Not the headline Batz would have used: Which U.S. foods are most likely to get you sick

Friend of the barfblog.com Michael Batz, says there is a difference between “which foods are most likely to get you sick?” and “which foods cause the greatest burden in the U.S.?”

So he provided commentary on a story he helped create.

The story ran in Fortune, and claimed the U.S. economy will take a $15.5 billion dollar food safety hit through lost income, lost revenue, healthcare-related costs and some intangibles, like “pain and suffering,” according to the U.S. Department of Agriculture.

Research shows the most common foodborne pathogen is norovirus, which is the leading cause of gastroenteritis. The most deadly is listeria; though it is rare, with just 123 confirmed cases in 2013, 24 led to death. The most expensive is salmonella, which is quite common — 7,277 cases in 2013, but with a small fraction (127) resulting in death.

How worried should Americans be about the safety of the food supply? Which foods are most likely to get Americans sick? A deep dive into the data offers a look at where the risks lie.

To identify the most dangerous foods, the Emerging Pathogen Institute, a research institute at the University of Florida, compiled a greatest hits of dangerous pathogen/food pairings. Using a methodology that combined the likelihood of contracting an illness and the illness’s severity to calculate total disease burden, the group identified a Top Ten list of combinations.

Rank Food and Pathogen Cost Illnesses Hospitalizations Deaths
1 Poultry (campylobacter) $1,257m 608,231 6,091 55
2 Pork (toxoplasma) $1,219M 35,537 1,815 134
3 Deli meats (listeria) $1,086M 651 595 104
4 Poultry (salmonella) $712M 221,045 4,159 81
5 Dairy products (listeria) $724M 434 397 70
6 Complex Foods (salmonella) $630M 195,655 3,682 72
6 Complex foods (norovirus) $914M 2,494,222 6,696 68
8 Produce (salmonella) $548M 170,264 3,204 63
8 Beef (toxoplasma) $689M 20,086 1,026 76
10 Eggs (salmonella) $370M 115,003 2,164 42

 The top pairings don’t necessarily map to the major outbreaks of disease; only four of the top ten outbreaks in 2014 were from pairings on the list. J. Glenn Morris, director of the Emerging Pathogen Institute, told Fortune that, outbreaks are “a small fraction” of the total number of foodborne illnesses. In most cases, foodborne illnesses are limited to a small group of people, which makes it difficult for authorities to track.

cdc.fbi.illnessBatz explains the which-foods-cause-the-greatest-burden-in-the-U.S. is about everyone. It is the summary row in a table with 300 million lines, each row representing a different person. Each row could be considered something like individual risk.

(You think you’re a special snowflake? Nope, you’re just a row in the giant spreadsheet of life.)

Our individual risks differ so greatly. Unless you’re pregnant, you don’t need to worry about transmitting Listeria monocytogenes or Toxoplasma gondii to your fetus. Your risks go up when you’re immunocompromised, particularly for some bugs. The young and old face increased risks, though again, every disease is different. People of different ages and genders have different food consumption patterns, too.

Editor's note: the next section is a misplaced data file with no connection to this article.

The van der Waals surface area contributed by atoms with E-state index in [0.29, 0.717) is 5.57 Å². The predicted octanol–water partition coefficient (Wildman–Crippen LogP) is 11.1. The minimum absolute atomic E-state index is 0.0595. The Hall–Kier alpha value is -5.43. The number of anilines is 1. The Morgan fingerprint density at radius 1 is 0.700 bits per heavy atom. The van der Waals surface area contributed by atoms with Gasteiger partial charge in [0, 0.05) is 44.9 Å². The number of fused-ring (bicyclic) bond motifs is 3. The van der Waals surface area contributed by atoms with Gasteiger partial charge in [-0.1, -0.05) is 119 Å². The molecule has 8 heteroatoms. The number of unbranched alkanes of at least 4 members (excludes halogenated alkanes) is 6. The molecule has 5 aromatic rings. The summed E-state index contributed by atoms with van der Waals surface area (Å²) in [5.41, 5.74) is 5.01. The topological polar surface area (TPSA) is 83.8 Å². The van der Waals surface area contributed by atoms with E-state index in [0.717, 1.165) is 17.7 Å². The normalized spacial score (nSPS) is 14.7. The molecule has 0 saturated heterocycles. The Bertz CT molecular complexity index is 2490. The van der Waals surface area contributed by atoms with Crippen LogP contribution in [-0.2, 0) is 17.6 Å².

And even then, that one row represents risks faced at every meal over the course of a year. Some foods have much higher risks per serving, yet we don’t eat them that often. We consume other foods with lower risks per serving in very high quantities. When you’re telling someone which foods are riskiest, which do you mean? It’s tricky.

Five or so years ago, my colleagues and I published the results of trying to just get at that summary row. Or to be more specific, we tried to say something about which pathogens, which foods, and which pathogen-food pairs cause the greatest public health impact. This kind of information is, I believe, important for getting a handle on the landscape of foodborne disease, to help guide our efforts to reduce the burden.

fbi.batz.pie.chart.nov.15The report had a punchy “top ten” type title and got some attention (for which I’m thankful). But the attention has always come with a price, and that price is that when work like this is written up, it’s almost always presented to readers as some version of which foods to avoid.

I get it, I really do. It’s natural to frame things to readers this way, to take research and make it personally relevant to them. But it kind of butchers the work, and can do as much to misinform as to educate.

So kudos to Tamar Haspal of Fortune for mostly getting it right in an article that presents risks at the broad, national level. Boo to whoever wrote the headline, which conflates population and individual risk and asks “which foods are most likely to make you sick?”

Translating research is always tricky, and I’m never quoted quite to my satisfaction (I can’t get none). In the article, I say we value mortality at $8.7 million per life lost because “there’s also a social welfare value to a life.” Well, that’s not quite right, and I’m doubtful I put it quite that way, and my economist friends are likely groaning at the phrasing, but it’s fine. It’s mostly right, anyway. You have to learn to turn the other cheek.

But other things I just can’t let go. Like the fact that, for the record, I hate pie charts.